Looking Back at a Tornado Miracle

It was 7 years ago tonight that a swarm of tornadoes struck eastern Iowa.  When it was over, a dozen tornadoes had touched down in Iowa, the strongest one hitting the heart of downtown Iowa City.  Here’s a breakdown of what happened on the night of April 13th, 2006.

The first tornado touched down in Tama County near Toledo, followed by two more near Marion and Van Horne in Linn and Benton County respectively.

From there a pair of supercells began taking over the storm complex.  One moving northeast into Jones County and the other diving south towards Johnson County.

The cell which moved into Jones County spawned a F-1 tornado near Anamosa.  This tornado injured at least one person as it destroyed a mobile home, and many other structures.

But the biggest damage was done in Iowa City.   Just outside of town, spotters noticed rotation in the storm.  It was difficult to see at times because it was dark and spotters were relying heavily on radar signatures and lightning flashes to illuminate the storm.

Our Storm Chaser Ben McMillan was among those who saw the storm strike.  You can see the video of the tornado here.

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Just before entering the city, the first report of a tornado on the ground was reported.  It made a direct hit on the city, tracking more than four miles on the ground.  When it was all over, more than 1,000 structures were damaged or destroyed and more than 30 people were hurt.  Fortunately, no one was killed by this tornado which was rated a high-end F-2 twister.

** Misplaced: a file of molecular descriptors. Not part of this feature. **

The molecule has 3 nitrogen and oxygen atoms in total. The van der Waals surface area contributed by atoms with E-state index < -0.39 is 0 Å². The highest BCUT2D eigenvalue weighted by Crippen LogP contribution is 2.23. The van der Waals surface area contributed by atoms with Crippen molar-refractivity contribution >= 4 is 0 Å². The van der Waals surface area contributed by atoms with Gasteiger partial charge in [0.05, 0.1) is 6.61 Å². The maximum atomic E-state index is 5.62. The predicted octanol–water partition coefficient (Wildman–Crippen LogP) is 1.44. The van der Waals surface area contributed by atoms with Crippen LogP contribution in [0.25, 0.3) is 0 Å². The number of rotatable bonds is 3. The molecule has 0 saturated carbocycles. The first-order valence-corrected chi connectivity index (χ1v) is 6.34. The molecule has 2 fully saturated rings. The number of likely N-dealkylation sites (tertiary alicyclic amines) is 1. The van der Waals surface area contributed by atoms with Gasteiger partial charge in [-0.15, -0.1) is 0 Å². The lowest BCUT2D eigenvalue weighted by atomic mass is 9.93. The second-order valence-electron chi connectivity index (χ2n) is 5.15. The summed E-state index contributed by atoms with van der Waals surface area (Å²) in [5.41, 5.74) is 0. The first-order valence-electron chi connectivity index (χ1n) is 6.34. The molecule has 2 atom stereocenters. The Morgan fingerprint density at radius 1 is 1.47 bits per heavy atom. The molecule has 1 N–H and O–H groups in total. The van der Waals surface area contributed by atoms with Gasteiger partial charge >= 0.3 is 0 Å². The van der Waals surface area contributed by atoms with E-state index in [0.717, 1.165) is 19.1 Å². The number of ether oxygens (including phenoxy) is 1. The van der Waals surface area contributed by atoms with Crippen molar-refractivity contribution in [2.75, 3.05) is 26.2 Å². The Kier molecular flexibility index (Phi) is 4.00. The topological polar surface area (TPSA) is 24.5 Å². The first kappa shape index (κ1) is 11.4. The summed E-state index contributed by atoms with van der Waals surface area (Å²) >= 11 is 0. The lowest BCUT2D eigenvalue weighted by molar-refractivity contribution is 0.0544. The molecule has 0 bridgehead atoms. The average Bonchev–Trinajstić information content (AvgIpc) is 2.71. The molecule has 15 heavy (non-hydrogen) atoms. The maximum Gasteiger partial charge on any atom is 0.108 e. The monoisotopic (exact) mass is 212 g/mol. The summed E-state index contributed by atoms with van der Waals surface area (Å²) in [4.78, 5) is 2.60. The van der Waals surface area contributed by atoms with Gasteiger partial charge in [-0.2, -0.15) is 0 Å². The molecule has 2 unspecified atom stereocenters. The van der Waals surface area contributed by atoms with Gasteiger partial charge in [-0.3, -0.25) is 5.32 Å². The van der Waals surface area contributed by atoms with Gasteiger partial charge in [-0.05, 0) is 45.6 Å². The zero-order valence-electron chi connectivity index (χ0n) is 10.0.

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As you can see in the image above, extensive damage was done to Saint Patrick’s Church in Iowa City.  Several other structures including historic homes and sororities were damaged or destroyed by the tornado.

Besides law enforcement, the National Guard was mobilized in order to prevent looting in the downtown district.   Crews also scrambled to rescue several people trapped in the rubble.  But again, no one was killed.

The University of Iowa also sustained damage, forcing the campus to shut down the following day, a rare occurrence.  In fact, this was the first tornado on record to strike the University of Iowa campus.  A state of emergency was declared the following day.

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Overall the outcome of this disaster was a absolute miracle.  It was a Thursday Night, a very popular night in downtown Iowa City with so many out and about at the bars and other establishments.  Somehow, this did not lead to a major loss of life.  Instead, the storm did considerable damage which took years to recover from, but it did not take a single life.

A lot can be said of the work done by emergency personnel, the National Weather Service, on-air meteorologists, spotters and anyone else I’m leaving out that warned the public in order to protect them.  This is a classic example of “it could have been a lot worse.”  It also serves as an example of how to protect a city from a tornado threat when many more people are out and likely not paying attention to the weather.  It’s something that serves as a fantastic lesson to other cities across Tornado Alley.

One Comment

  1. I remember this storm very well. I was a senior in high school, and we were having an in-studio dress rehearsal for our up-coming dance recital. At the time, the location of the studio was about two blocks away from one of the places where the tornado touched down. Everyone was really excited and really freaked out all at the same time.

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